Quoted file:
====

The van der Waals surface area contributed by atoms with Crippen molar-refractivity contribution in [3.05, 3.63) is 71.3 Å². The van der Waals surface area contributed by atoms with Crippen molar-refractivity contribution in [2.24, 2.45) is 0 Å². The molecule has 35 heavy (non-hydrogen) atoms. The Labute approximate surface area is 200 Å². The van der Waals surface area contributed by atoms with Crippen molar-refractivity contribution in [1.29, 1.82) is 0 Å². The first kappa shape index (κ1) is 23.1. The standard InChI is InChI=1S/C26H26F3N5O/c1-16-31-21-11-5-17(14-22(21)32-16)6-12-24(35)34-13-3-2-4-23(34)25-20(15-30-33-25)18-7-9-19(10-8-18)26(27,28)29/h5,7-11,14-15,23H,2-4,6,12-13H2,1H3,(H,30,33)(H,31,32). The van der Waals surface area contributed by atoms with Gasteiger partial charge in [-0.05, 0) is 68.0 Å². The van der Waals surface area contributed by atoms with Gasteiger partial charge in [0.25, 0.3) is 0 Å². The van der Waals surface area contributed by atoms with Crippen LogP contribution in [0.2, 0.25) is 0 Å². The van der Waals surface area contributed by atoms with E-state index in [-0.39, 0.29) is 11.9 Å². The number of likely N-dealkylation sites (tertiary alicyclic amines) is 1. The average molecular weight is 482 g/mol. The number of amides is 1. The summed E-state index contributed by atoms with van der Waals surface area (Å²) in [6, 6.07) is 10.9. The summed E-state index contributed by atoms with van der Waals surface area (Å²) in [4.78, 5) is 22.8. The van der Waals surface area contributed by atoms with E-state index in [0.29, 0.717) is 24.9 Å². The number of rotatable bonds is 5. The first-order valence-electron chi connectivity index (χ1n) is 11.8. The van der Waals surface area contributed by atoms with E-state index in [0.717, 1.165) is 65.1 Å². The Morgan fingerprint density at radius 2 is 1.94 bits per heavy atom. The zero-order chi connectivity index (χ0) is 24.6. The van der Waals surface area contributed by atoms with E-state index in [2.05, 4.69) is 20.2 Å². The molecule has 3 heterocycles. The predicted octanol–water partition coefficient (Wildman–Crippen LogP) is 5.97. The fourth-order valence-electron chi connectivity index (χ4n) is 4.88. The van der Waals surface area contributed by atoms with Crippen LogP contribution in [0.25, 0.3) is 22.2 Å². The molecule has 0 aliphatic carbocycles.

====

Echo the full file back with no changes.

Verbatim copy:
The van der Waals surface area contributed by atoms with Crippen molar-refractivity contribution in [3.05, 3.63) is 71.3 Å². The van der Waals surface area contributed by atoms with Crippen molar-refractivity contribution in [2.24, 2.45) is 0 Å². The molecule has 35 heavy (non-hydrogen) atoms. The Labute approximate surface area is 200 Å². The van der Waals surface area contributed by atoms with Crippen molar-refractivity contribution in [1.29, 1.82) is 0 Å². The first kappa shape index (κ1) is 23.1. The standard InChI is InChI=1S/C26H26F3N5O/c1-16-31-21-11-5-17(14-22(21)32-16)6-12-24(35)34-13-3-2-4-23(34)25-20(15-30-33-25)18-7-9-19(10-8-18)26(27,28)29/h5,7-11,14-15,23H,2-4,6,12-13H2,1H3,(H,30,33)(H,31,32). The van der Waals surface area contributed by atoms with Gasteiger partial charge in [-0.05, 0) is 68.0 Å². The van der Waals surface area contributed by atoms with Gasteiger partial charge in [0.25, 0.3) is 0 Å². The van der Waals surface area contributed by atoms with Crippen LogP contribution in [0.2, 0.25) is 0 Å². The van der Waals surface area contributed by atoms with E-state index in [-0.39, 0.29) is 11.9 Å². The number of likely N-dealkylation sites (tertiary alicyclic amines) is 1. The average molecular weight is 482 g/mol. The number of amides is 1. The summed E-state index contributed by atoms with van der Waals surface area (Å²) in [6, 6.07) is 10.9. The summed E-state index contributed by atoms with van der Waals surface area (Å²) in [4.78, 5) is 22.8. The van der Waals surface area contributed by atoms with E-state index in [0.29, 0.717) is 24.9 Å². The number of rotatable bonds is 5. The first-order valence-electron chi connectivity index (χ1n) is 11.8. The van der Waals surface area contributed by atoms with E-state index in [0.717, 1.165) is 65.1 Å². The Morgan fingerprint density at radius 2 is 1.94 bits per heavy atom. The zero-order chi connectivity index (χ0) is 24.6. The van der Waals surface area contributed by atoms with E-state index in [2.05, 4.69) is 20.2 Å². The molecule has 3 heterocycles. The predicted octanol–water partition coefficient (Wildman–Crippen LogP) is 5.97. The fourth-order valence-electron chi connectivity index (χ4n) is 4.88. The van der Waals surface area contributed by atoms with Crippen LogP contribution in [0.25, 0.3) is 22.2 Å². The molecule has 0 aliphatic carbocycles.